Sugar gliders should have access to lots of places to jump and climb, like branches. They also will benefit from an enclosed exercise wheel that doesn’t allow their tail to get caught, ladders, bells, and hanging bird toys can all be fun and enriching toys for sugar gliders.
What Should I Feed My Sugar Glider?
Sugar gliders are omnivorous, so their diet should consist of both plant and animal food sources.
Approximately 25% of their diet should consist of fruit, 25% protein, and 50% should be commercial sugar glider food or homemade Bourbon Modified Leadbeater’s diet.
Fruits appropriate for sugar gliders include grapes, bananas, mangoes, peaches, and melon.
Veggies for sugar gliders can include corn, sweet potatoes, carrots, and spinach. Proteins for sugar gliders can be things like cooked, unseasoned lean meats and cooked eggs.
The Bourbon Modified Leadbeater’s diet, or BML, is a homemade diet that consists of ingredients like reptile vitamin supplements, peeled hardboiled egg, honey, baby cereal, and high protein baby food like chicken.
As a treat, sugar gliders love to eat things like mealworms, earthworms, crickets, and nuts. These things are high in fat and should be fed in moderation as treats and not as main dietary components. Vitamin and mineral supplementation may be necessary, which can be achieved with many reptile vitamin and mineral supplements but talk to your vet to see if your sugar glider requires this supplementation. Clean water should always be available.
How Do I Take Care of My Sugar Glider?
Offer a balanced diet to your sugar glider twice daily. Many people offer food at dawn and dusk and leave the food in the enclosure until the next feeding because sugar gliders tend to graze instead of eating all their food in one sitting.
Slowly socialize your sugar glider through feeding and tank cleaning until they are comfortable enough for you to begin touching and handling them. Sugar gliders will develop preferences toward certain people, especially those that feed and care for them. Once they’re bonded, sugar gliders enjoy hanging out in people’s pockets and often become comfortable meeting new people. Sugar gliders should slowly be introduced to each other or to other pets in the home. Some sugar gliders get along well with cats, dogs, and other pets, but these introductions should be made slowly and safely, and these animals should never be left unattended.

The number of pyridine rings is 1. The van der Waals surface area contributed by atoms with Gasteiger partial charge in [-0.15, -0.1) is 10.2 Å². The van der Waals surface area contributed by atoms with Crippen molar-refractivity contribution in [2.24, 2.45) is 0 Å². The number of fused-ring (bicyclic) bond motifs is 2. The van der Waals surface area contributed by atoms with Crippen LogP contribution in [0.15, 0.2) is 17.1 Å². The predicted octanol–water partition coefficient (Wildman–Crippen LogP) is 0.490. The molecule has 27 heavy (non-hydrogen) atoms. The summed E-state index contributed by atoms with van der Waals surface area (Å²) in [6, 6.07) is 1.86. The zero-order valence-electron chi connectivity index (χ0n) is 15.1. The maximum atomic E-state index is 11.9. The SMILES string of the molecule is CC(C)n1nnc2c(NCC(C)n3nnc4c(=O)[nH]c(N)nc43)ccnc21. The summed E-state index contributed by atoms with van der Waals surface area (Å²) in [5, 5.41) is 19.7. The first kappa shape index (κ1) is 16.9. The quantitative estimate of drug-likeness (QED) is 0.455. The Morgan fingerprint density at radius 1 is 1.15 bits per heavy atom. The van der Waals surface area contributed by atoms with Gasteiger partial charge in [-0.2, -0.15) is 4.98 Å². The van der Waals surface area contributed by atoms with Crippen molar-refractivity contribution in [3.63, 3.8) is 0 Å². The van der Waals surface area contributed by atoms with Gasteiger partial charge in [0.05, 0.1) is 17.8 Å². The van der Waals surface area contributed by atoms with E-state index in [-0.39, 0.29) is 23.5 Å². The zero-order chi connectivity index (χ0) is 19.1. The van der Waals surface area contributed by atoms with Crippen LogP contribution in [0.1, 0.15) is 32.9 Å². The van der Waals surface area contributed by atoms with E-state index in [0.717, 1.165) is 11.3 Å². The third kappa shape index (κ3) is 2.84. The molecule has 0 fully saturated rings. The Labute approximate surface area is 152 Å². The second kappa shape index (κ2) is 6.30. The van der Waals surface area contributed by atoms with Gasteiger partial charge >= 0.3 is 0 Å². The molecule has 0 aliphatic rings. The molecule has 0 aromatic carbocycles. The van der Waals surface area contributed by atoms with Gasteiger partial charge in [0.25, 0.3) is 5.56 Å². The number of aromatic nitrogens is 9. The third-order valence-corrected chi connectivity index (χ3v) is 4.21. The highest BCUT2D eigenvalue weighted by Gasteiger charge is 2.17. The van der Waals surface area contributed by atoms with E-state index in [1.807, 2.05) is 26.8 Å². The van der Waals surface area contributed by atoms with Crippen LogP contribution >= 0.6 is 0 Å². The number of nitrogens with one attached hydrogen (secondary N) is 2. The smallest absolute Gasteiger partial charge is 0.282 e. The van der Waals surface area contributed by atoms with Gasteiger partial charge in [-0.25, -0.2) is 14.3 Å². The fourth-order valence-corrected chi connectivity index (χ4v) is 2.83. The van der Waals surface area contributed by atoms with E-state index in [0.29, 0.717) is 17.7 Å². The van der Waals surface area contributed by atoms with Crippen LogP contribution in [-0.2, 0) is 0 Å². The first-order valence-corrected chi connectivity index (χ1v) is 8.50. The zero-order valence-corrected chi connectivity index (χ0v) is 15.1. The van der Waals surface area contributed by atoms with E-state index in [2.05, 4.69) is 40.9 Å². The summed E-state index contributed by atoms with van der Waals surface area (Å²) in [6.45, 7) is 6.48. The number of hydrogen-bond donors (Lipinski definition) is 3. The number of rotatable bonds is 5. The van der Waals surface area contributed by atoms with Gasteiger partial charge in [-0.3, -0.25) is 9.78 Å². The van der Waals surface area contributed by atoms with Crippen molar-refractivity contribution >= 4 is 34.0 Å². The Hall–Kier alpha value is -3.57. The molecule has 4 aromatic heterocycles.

Sugar gliders are clean and can be fastidious, so they will never require bathing unless they have somehow gotten something on them that is toxic or they are unable to clean off themselves.
These animals prefer warm temperatures between 75-80°F, but they can live comfortably in temperatures from 65-90°F. This means that most sugar gliders can be kept at normal room temperature, although babies should be kept warmer with pet safe heat rocks or heating pads.
These active, social animals enjoy having lots of toys, like bird toys, balls, and tunnels. They spend most of their time climbing and jumping, so they should have lots of branches and ladders available and toys should be at multiple levels of the enclosure. Providing new toys and rotating the location of toys on a regular basis will keep things interesting.
Every day, you should check the enclosure for any areas that need to be spot cleaned. Make sure to check branches, toys, bedding, and food and water bowls for waste or anything that needs to be cleaned up. The entire enclosure should be wiped down weekly and all bedding replaced. Be sure to only use pet safe cleaning supplies and never use cleaning sprays with your sugar glider in the enclosure.
How Do I Know If My Sugar Glider Is Sick?
If fed too many fatty or high-sugar foods, sugar gliders can gain too much weight. Obesity can lead to joint pain, lethargy, heart disease, and other serious conditions. It’s important to feed your sugar glider a healthy, balanced diet to prevent these issues. If your sugar glider is overweight or obese, talk to your vet for guidance on helping it lose weight.
Malnutrition can be caused by not feeding enough, but it can also be caused by feeding a diet that is inadequate in nutrients. Malnutrition can lead to issues like lethargy, weight loss, and bone disease. If your sugar glider seems thin or malnourished, talk to your vet as soon as possible to get your sugar glider evaluated for underlying medical conditions.
A high sugar diet can lead to dental disease in sugar gliders, which will be recognizable by inappetence, lethargy, and a foul smell from your sugar glider’s mouth. There are dental-support treats and chews on the market for sugar gliders, and your vet will be able to clean your sugar glider’s teeth if needed.
Caused by illness and improper husbandry, stress can lead to serious medical issues and a shortened life expectancy. Make sure you are allowing your sugar glider to sleep through the day and only disturbing them during their normal wake times. Providing a safe, clean enclosure and adequate diet will help prevent stress as well. Stressed sugar gliders can often be seen biting themselves and pulling out their fur.
If you notice your sugar glider has diarrhea, inappetence, lethargy, or noticeable parasites in its stools, then it may have parasites. Parasites can be visible or invisible to the naked eye, so your vet will need to provide a diagnosis and treat the parasites.
If cared for properly, sugar gliders can make excellent pets. They can even make great pets in homes with children, but children should understand to gently handle and respect these animals. They are social and friendly, but they can become stressed and they are somewhat delicate. If you can provide a stable, stress-free home for a sugar glider, then they will be happy and healthy for years to come.
Featured Image Credit: Arif Supriyadi, Shutterstock
Nicole is the proud mom of Baby, a Burmese cat and Rosa, a New Zealand Huntaway. Originally from Canada, Nicole now lives on a lush forest property with her Kiwi husband in New Zealand. Nicole has a strong love for all animals of all shapes and sizes and wants to share her animal knowledge and other experts’ knowledge with pet lovers worldwide.